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Games Demystified: Portal

In this neat technical article, Alessi deconstructs Valve's Portal -- including a demo and example source code -- to give a clear understanding of the physics principles behind the game's compellingly-executed teleportation mechanics.

Jeremy Alessi, Blogger

August 26, 2008

8 Min Read

[In the second in this series of articles which deconstructs a particularly fun or interesting mechanic in a recent, relevant game, Jeremy Alessi pulls apart Valve's Portal and puts it back together again -- to give us a clearer understanding of the compellingly-executed teleportation mechanics central to that game's astoundingly entertaining gameplay.]

EDITOR'S NOTE: To download the associated demo and code sample for Portal Demystified, please click here.

Welcome back to Games Demystified. This month we'll be examining the chief gameplay mechanic behind last year's amazing Portal! Anyone who's played Portal has heard GLaDOS state, "Speedy thing goes in, speedy thing comes out".

That line sums up the mechanics that distinguished Portal from the rest of the herd this past winter. Sure, the impressive story and rendering also had a part, but it's simply not a game without the mechanics.

Game mechanics are usually abstractions based on real-world physics. In the previous Games Demystified column, we covered gravity as it was applied in Super Mario Galaxy, a force that is mostly unexplainable and yet tremendously fun with the proper application in gameplay.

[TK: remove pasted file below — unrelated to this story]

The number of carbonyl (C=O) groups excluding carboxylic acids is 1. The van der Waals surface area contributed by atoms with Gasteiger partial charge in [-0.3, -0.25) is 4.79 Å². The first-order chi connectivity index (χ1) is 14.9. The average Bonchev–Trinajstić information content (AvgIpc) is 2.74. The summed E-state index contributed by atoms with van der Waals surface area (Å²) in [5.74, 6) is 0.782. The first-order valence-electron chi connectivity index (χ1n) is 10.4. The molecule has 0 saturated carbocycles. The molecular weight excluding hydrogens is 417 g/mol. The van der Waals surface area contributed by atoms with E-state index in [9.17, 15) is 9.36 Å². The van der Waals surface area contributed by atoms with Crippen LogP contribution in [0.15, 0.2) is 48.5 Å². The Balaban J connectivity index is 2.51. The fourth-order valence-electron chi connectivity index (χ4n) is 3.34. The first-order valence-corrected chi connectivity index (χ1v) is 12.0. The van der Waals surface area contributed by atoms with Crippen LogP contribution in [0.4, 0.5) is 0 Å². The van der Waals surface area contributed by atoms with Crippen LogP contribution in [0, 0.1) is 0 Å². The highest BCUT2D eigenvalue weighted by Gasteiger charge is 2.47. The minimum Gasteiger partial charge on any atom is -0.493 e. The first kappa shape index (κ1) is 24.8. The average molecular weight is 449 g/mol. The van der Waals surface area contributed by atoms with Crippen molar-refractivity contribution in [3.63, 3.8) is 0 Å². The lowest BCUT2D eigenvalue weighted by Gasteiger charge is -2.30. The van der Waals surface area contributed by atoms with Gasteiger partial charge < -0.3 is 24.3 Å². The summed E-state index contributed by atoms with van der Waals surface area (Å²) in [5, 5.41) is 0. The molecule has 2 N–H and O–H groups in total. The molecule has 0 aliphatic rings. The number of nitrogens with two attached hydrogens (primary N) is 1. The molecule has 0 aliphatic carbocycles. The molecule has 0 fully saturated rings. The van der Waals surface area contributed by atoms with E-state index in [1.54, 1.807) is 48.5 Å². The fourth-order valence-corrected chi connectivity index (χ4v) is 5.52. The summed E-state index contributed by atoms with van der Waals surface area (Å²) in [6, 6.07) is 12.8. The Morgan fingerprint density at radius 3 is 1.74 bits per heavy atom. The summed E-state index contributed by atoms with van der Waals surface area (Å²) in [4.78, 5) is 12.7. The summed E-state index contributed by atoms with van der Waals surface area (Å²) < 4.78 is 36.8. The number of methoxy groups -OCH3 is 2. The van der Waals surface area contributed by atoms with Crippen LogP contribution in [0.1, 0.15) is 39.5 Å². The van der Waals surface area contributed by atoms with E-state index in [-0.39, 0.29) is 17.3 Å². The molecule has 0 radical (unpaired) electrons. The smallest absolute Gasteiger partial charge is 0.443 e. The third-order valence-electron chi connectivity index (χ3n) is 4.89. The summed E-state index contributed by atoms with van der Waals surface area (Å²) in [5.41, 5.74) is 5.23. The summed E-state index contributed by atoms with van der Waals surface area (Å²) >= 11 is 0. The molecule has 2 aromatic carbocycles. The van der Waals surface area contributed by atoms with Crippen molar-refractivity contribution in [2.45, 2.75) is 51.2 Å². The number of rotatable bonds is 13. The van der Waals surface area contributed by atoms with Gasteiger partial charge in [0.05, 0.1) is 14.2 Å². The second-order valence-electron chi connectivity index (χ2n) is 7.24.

This go-round we're looking at wormholes, Einstein-Rosen Bridges, or portals, if you will. These phenomena are predicted by Einstein's theory of General Relativity.

Image From Samuel Joseph George's description of The Einstein-Rosen Bridge

Like gravity, Einstein-Rosen Bridges are mostly a mystery. Perhaps someday through imagination and cool video games we'll gain a proper understanding. Until then, we've got a nice pseudo-laboratory in Portal to experiment with these mechanics.

Just playing the game is a mind-trip. Exactly how can we simulate a tunnel or wormhole through the fabric of space-time? How do we do speedy-in, speedy-out, momentum redirection -- or "flinging", as Valve calls it?

Teleport mechanics in video games are nothing new. Puzzles from the original Gauntlet were memorable -- and more than likely, that wasn't the first game to use teleportation as a gameplay mechanic. The difference between Portal and all those that came before it is that Portal's teleportation acts as a frictionless tube between point A and point B.

Physics are still hard at work inside the frictionless tube. Instead of simply repositioning an object from point A to point B, the player enters point A with full velocity and exits point B with the same speed, but moving in a new direction.

In order to break this down we will visit our old friend velocity, which is a vector. A vector is a magnitude coupled with a direction. Velocity is a vector whose magnitude is representative of speed. When the player collides with a portal we can extract the speed component of our velocity and redirect it to form a new velocity vector.

Now what term from the last column do we remember most of all? Those who remembered "surface normal" get a pat on the back along with a cookie. When a portal is applied to a wall, floor, or ramp in the game, the surface normal of the surface is communicated to the portal inhabiting it.

We then take the velocity we entered a portal with, and break it down into components. To do this we multiply by the surface normals of the exit portal.